Student Wins Texas’ Oldest Oratorical Contest

For the second year in a row, a TCU student has won the Battle of Flowers Oratorical Contest. Vivian Noyd, a senior strategic communication major from Wenatchee, Washington, placed first in Texas’ oldest oratorical contest held virtually on February 26. The other TCU student competitor was Cage Sawyers, a senior interdisciplinary inquiry major, who placed fifth in the competition. The theme this year was “EXTRA! EXTRA! Texas Journalists Making History” and in her speech, Noyd shared the story of Vivian Castleberry, a nationally recognized Texas journalist who was the first woman to be named to the Dallas Times Herald editorial board. Sawyers’ speech was about the life and career of legendary newsman, Bob Schieffer.

A screenshot of Cage Sawyers delivering his speech during the 2021 Battle of Flowers Oratorical Contest.

Noyd said she was genuinely shocked when they called her name and she felt completely overwhelmed. “Any time I’ve competed in a speech competition, I’ve always been amazed by the caliber of talent, and the Battle of Flowers was no exception. It truly is an incredible honor to have walked away with the first place title. I’m so happy to have had the chance to share the remarkable story of Vivian Castleberry and earned a scholarship that will help to fund my law school education.”

Carrie Moore, instructor in the Communication Studies department, has coached the TCU competitors for the last nine years. “Winning back-to-back years is thrilling. Watching my dear students’ speeches come to life is one of those moments when I get goose bumps. This year, Vivian’s cool composure, flexibility with the virtual competition, and deeply moving tribute to Vivian Castleberry made me swell with pride. I am grateful to the Battle of the Flowers organization for caring so deeply for this academic endeavor and for so generously rewarding our students’ creativity and skill.”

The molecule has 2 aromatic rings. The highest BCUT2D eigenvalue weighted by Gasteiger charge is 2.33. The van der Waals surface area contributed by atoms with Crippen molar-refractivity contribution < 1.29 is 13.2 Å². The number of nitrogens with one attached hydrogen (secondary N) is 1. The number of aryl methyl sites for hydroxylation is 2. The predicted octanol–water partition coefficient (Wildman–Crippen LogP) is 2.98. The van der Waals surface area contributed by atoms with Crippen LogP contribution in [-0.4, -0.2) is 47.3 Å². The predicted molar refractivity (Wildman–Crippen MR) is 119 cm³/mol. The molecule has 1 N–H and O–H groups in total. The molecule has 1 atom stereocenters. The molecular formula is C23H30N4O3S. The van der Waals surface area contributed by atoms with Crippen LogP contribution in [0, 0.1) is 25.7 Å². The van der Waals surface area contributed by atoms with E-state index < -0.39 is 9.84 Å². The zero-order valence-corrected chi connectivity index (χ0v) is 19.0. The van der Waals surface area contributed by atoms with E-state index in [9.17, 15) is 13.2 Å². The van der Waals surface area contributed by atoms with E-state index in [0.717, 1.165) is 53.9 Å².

A screenshot of Vivian Noyd delivering her speech during the 2021 Battle of Flowers Oratorical Contest.

Competing online rather than in person was a change from previous years. Noyd and Sawyers delivered their speeches from Moudy South room 320, utilizing newly installed technology and cameras. Moore said the students practiced several times in the space to make sure they simulated eye contact into the camera, became comfortable with lights on them and choreographed appropriate nonverbal movements to look professional on camera.

“I had an incredible time competing this year. While I’ve never participated in a fully online competition, I was pleasantly surprised by how seamless and well organized the entire experience was. From crafting my speech to delivering it, I’m very thankful for the support of my family, friends, mentors, and the volunteers at the Battle of Flowers organization. I would wholeheartedly recommend this experience to anyone with a love for history and public speaking,” Noyd said.

Noyd will receive a $5,000 scholarship from the organization and Moore will be awarded $2,500 for her academic department. Sawyers will be awarded a $750 cash prize.Vivian Noyd delivers her speech virtually for the Battle of Flowers Oratorical Contest.